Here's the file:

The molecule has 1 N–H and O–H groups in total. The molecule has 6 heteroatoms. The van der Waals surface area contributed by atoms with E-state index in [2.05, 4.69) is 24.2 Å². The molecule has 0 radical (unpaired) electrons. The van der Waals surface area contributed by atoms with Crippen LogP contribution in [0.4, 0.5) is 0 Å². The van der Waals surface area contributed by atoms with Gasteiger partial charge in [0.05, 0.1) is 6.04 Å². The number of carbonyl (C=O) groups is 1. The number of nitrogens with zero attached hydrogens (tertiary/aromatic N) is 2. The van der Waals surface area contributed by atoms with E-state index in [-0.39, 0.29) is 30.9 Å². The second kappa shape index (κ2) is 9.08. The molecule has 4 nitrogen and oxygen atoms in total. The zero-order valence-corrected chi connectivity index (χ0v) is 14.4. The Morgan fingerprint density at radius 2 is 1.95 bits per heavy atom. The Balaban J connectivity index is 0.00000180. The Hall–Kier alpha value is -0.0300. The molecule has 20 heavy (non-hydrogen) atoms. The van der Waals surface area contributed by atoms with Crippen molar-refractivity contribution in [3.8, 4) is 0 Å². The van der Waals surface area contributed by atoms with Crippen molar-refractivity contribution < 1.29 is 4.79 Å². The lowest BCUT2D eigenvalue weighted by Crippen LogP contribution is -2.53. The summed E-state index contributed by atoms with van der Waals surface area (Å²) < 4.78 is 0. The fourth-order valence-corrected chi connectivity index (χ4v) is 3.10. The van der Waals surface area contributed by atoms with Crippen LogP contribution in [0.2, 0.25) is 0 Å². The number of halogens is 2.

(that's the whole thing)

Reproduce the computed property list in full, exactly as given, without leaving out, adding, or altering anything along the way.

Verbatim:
The molecule has 1 N–H and O–H groups in total. The molecule has 6 heteroatoms. The van der Waals surface area contributed by atoms with E-state index in [2.05, 4.69) is 24.2 Å². The molecule has 0 radical (unpaired) electrons. The van der Waals surface area contributed by atoms with Crippen LogP contribution in [0.4, 0.5) is 0 Å². The van der Waals surface area contributed by atoms with Gasteiger partial charge in [0.05, 0.1) is 6.04 Å². The number of carbonyl (C=O) groups is 1. The number of nitrogens with zero attached hydrogens (tertiary/aromatic N) is 2. The van der Waals surface area contributed by atoms with E-state index in [-0.39, 0.29) is 30.9 Å². The second kappa shape index (κ2) is 9.08. The molecule has 4 nitrogen and oxygen atoms in total. The zero-order valence-corrected chi connectivity index (χ0v) is 14.4. The Morgan fingerprint density at radius 2 is 1.95 bits per heavy atom. The Balaban J connectivity index is 0.00000180. The Hall–Kier alpha value is -0.0300. The molecule has 20 heavy (non-hydrogen) atoms. The van der Waals surface area contributed by atoms with Crippen molar-refractivity contribution in [3.8, 4) is 0 Å². The van der Waals surface area contributed by atoms with Crippen molar-refractivity contribution < 1.29 is 4.79 Å². The lowest BCUT2D eigenvalue weighted by Crippen LogP contribution is -2.53. The summed E-state index contributed by atoms with van der Waals surface area (Å²) < 4.78 is 0. The fourth-order valence-corrected chi connectivity index (χ4v) is 3.10. The van der Waals surface area contributed by atoms with Crippen LogP contribution in [0.2, 0.25) is 0 Å². The number of halogens is 2.